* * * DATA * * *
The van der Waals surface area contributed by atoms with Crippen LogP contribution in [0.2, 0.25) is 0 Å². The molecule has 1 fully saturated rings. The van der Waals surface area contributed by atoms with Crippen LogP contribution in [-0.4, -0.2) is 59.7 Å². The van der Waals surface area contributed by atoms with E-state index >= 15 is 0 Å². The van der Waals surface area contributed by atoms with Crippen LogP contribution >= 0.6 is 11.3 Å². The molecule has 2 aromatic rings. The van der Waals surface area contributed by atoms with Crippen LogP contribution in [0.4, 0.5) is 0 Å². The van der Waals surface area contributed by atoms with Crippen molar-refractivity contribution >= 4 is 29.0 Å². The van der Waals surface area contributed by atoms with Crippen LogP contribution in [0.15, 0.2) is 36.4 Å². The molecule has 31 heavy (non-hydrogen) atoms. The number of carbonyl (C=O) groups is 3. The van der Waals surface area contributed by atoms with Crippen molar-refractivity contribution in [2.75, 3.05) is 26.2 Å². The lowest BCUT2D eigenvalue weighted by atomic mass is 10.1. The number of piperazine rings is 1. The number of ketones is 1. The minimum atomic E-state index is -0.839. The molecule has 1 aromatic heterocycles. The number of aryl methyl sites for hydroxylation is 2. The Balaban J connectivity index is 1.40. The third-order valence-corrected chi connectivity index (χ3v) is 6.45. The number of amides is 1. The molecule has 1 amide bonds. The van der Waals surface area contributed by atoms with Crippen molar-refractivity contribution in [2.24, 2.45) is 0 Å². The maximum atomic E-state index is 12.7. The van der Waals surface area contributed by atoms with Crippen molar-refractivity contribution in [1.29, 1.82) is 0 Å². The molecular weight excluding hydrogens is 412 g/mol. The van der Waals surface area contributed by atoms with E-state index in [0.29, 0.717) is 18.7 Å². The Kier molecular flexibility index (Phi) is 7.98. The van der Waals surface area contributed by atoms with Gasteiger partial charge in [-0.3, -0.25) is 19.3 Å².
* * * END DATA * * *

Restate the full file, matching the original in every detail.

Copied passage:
The van der Waals surface area contributed by atoms with Crippen LogP contribution in [0.2, 0.25) is 0 Å². The molecule has 1 fully saturated rings. The van der Waals surface area contributed by atoms with Crippen LogP contribution in [-0.4, -0.2) is 59.7 Å². The van der Waals surface area contributed by atoms with E-state index >= 15 is 0 Å². The van der Waals surface area contributed by atoms with Crippen LogP contribution >= 0.6 is 11.3 Å². The molecule has 2 aromatic rings. The van der Waals surface area contributed by atoms with Crippen LogP contribution in [0.4, 0.5) is 0 Å². The van der Waals surface area contributed by atoms with Crippen molar-refractivity contribution >= 4 is 29.0 Å². The van der Waals surface area contributed by atoms with Crippen LogP contribution in [0.15, 0.2) is 36.4 Å². The molecule has 31 heavy (non-hydrogen) atoms. The number of carbonyl (C=O) groups is 3. The van der Waals surface area contributed by atoms with Crippen molar-refractivity contribution in [2.75, 3.05) is 26.2 Å². The lowest BCUT2D eigenvalue weighted by atomic mass is 10.1. The number of piperazine rings is 1. The number of ketones is 1. The minimum atomic E-state index is -0.839. The molecule has 1 aromatic heterocycles. The number of aryl methyl sites for hydroxylation is 2. The Balaban J connectivity index is 1.40. The third-order valence-corrected chi connectivity index (χ3v) is 6.45. The number of amides is 1. The molecule has 1 amide bonds. The van der Waals surface area contributed by atoms with Crippen molar-refractivity contribution in [2.24, 2.45) is 0 Å². The maximum atomic E-state index is 12.7. The van der Waals surface area contributed by atoms with Crippen molar-refractivity contribution in [1.29, 1.82) is 0 Å². The molecular weight excluding hydrogens is 412 g/mol. The van der Waals surface area contributed by atoms with E-state index in [0.29, 0.717) is 18.7 Å². The Kier molecular flexibility index (Phi) is 7.98. The van der Waals surface area contributed by atoms with Gasteiger partial charge in [-0.3, -0.25) is 19.3 Å².